The Summer I Learned to Fly by Dana Reinhardt

summer-i-learnedCindy: Dana Reinhardt gets better with every book and The Summer I Learned to Fly (Random/Wendy Lamb 2011) is no exception. Last year’s The Things a Brother Knows was a piercing look at the relationship between two boys and the impact of war. In this story, Reinhardt examines the intricacies of mother-daughter relationships and perfectly captures the roiling emotions of being a teenage girl seeking her own way. Many teen novels do this with exploration of illicit substances or acts, but this one is a gentler, but just as real and heartwrenching portrayal. Drew and her mom own a gourmet cheese shop in California where Drew is spending her days during the summer before 8th grade. She has a pet rat that she hides from the customers and the health inspector and a crush on surfer Nick who works in the store and teaches her the mysteries of making fresh pasta. An escape from Hum, the rat, leads her into an unexpected friendship with a boy who eats old cheese from their dumpster. It takes Drew rather a long time to figure out Emmett’s story, but the journey there is filled with delights, including her father’s Book of Lists that she found after his death and some great adult characters who are there to support and provide limits for Drew’s coming of age. One of them is Aunt Swoozie who offers this sage advice:

“Oh, Bird-girl…Junior high is a strange land inhabited by strange creatures. The best you can do is keep your head down and your nose clean, and hold your breath until college.”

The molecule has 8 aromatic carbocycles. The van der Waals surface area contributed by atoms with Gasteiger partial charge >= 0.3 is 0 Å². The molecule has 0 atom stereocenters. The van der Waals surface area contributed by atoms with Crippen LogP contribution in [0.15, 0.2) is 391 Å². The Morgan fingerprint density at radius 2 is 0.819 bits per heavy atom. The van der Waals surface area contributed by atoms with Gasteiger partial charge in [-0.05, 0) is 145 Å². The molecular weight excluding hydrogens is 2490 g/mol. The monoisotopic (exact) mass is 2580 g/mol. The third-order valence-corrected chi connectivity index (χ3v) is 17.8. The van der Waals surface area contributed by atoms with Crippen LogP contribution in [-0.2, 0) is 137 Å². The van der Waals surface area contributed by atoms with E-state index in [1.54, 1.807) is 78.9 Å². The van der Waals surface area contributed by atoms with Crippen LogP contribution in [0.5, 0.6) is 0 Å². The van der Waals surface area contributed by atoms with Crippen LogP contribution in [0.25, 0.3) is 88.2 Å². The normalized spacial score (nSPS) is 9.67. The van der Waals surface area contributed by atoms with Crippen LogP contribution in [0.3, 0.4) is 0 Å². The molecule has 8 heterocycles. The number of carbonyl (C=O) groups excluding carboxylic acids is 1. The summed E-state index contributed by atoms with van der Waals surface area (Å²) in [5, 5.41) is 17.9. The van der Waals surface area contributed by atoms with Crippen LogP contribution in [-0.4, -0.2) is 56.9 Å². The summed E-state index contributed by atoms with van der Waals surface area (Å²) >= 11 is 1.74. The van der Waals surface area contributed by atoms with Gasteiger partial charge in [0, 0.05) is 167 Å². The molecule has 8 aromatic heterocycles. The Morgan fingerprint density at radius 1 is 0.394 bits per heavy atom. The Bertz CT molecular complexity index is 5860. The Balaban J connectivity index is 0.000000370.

This is a sure bet for middle school girls who, like Drew, know that they are waiting for something, they just don’t know for what. Be patient, girls, it will come. It will come.

Lynn: 18-year-old Drew Robin Solo looks back on the year she learned to leap, learned to believe.  At almost 14, Drew is the “sort of girl who was born cautious.”  She doesn’t like roller coasters or scary movies and always wears a helmet.  She was “holding her breath, waiting for life to begin.”  For Drew the push comes gently with the realization that her long-time crush has a girl-friend, a chance encounter with a boy and the gradual awakening to her own loneliness.  I loved what Reinhardt did here.  No zombies, no super-powers, no sex.  Instead she gives us a girl so real she could live next door, a girl we were or could be and the sort of chance occurrences that could happen to anyone.  Yet through Reinhardt’s skilled prose, that sweet unsettled misery of being 13 is sharply immediate.  This is a lovely coming-of-age story that is reassuring without ever being condescending about the emotions.  I also liked the well-developed adults in this story.  They influenced and affected Drew and still had recognizable lives of their own – something that doesn’t always happen in teen novels.  Then of course there was all that amazing sounding cheese!  The descriptions of the food drove me to serious snacking.   And don’t forget the rat – His Excellency the Lord High Rat Humboldt Fog, or Hum for short – a really charming addition to the story.

Cindy pushed me to read this one and I’m so glad that I did!

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About the Author:

Cindy Dobrez and Lynn Rutan are Booklist reviewers and middle-school librarians who have chaired both ALA’s Best Books for Young Adults and the Michael L. Printz Award for YA Literature committees. Follow Bookends on Twitter at @BookendsBlog. You can also find Cindy at @cdobrez and Lynn at @482april.

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